Proving that a little bit of knowledge is a dangerous thing, Tom and Ray know that jumper cables have to attach to something! (Car Talk)

Ken: My point is that as soon as you let each of our know-nothings have even just the tiniest bit of knowledge about their subject, things change dramatically.

John: I don’t really see how.

Ken: Think of in terms of possibilities. Knowledge excludes possibilities. If you don’t know whether Hillary will run in 2016 or not, then, as far as you know, there are two possibilities: that she will and that she won’t. If you learn which she will do, you eliminate one possibility. The less you know, the more possibilities left open.

John: But how does this help us with the Andy question?

Ken: Well, just for the sake of argument suppose that I know almost nothing about the philosopher Malebranche. If we list 1000 yes/no questions about Malebranche, there are 2000 possibilities. If I know only ten answers, there are 1990 possibilities left.

John: Okay, I’m with you so far.

Ken: Now suppose you are just as ignorant as me… but in a different way. As long as your ten answers and my ten answers don’t overlap, between us we can eliminate twenty possibilities. So, you see, it follows that two people who know (next to) nothing about a topic, may still know more than one person who knows (next to nothing) about it.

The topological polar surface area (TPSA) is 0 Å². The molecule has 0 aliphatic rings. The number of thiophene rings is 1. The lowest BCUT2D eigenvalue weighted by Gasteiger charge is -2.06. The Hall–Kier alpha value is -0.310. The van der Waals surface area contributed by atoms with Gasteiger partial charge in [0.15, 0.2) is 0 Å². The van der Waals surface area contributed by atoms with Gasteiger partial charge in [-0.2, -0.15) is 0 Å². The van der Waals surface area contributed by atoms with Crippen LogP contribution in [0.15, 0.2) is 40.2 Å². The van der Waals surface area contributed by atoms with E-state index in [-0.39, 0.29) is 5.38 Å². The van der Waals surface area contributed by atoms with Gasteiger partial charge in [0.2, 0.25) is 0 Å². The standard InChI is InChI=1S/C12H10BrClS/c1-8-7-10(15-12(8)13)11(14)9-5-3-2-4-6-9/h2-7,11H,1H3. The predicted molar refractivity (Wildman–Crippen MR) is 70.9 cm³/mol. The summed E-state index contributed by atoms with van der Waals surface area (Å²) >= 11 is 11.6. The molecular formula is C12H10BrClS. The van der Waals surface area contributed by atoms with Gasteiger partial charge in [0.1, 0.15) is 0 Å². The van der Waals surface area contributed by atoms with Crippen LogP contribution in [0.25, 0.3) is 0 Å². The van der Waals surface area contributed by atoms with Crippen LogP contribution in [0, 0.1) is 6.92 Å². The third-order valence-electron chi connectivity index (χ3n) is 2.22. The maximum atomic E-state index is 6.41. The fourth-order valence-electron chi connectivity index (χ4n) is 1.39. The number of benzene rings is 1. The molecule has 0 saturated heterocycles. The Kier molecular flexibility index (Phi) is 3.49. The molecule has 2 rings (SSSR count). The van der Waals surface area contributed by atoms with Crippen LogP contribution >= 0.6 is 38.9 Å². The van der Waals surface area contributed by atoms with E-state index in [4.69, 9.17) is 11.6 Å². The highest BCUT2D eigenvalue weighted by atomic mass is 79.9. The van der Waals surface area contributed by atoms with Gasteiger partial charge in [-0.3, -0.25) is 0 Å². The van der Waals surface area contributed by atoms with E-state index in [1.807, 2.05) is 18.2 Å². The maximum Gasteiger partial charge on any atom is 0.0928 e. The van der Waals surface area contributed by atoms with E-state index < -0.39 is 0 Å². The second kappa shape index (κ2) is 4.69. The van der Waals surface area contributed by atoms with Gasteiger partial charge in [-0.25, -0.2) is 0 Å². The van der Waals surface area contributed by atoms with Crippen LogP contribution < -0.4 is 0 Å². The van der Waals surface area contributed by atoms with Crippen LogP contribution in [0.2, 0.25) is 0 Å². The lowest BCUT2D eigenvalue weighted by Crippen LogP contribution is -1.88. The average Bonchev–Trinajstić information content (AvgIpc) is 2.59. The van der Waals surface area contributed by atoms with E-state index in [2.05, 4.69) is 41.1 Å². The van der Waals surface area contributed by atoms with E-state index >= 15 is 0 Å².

John: But you’ve got it all backwards. Suppose you know that Malebranche had bad gas. But I not only don’t know that, I have grave doubts that this is so.

Ken: Well, if I know it, you must be wrong. Nobody can know what isn’t true.

John: Well, okay, but answer me this: if you know something – really know it – then you don’t have doubts, do you?

Ken: Couldn’t I be absolutely certain of something, but still not know it? I don't want to name any names, but I’ve met plenty of blowhard ignoramuses who think they know everything, but in reality don’t know anything at all.

John: Well one problem with those blowhard ignoramuses is that they are totally immune to self-doubt. You’re not like that, are you Ken?

Ken: I try not to be.

Totally immune to self-doubt, a case study. (Car Talk)

John: So what’s going to happen to your confidence that Malebranche had such bad gas, when you are confronted by my doubts? You going to stubbornly stick to your guns, or are you going to open your mind to the possibility that you might be wrong?

Ken: Well, you know, I never really met the guy. I’m not even sure where I got the idea that he was full of flatulence.

John: So put the two of us together and what happens? Doubt multiplies. That means that fewer possibilities are ruled out. And that means that knowledge diminishes. In other words, taken together, we know less about Malebranche’s flatulence than either of us did on his own.

Ken: But wait a minute, why are you assuming that when we pool our knowledge and our ignorance, ignorance will persist at the group level and knowledge will diminish?

John:   Have you ever known invincible ignorance to just wither away when confronted with genuine knowledge?

Ken: I refuse to believe that knowledge can be driven out by ignorance. In fact, I think human flourishing depends on each of us contributing the little bits that we know to a group that knows more than any of us ever could know on our own.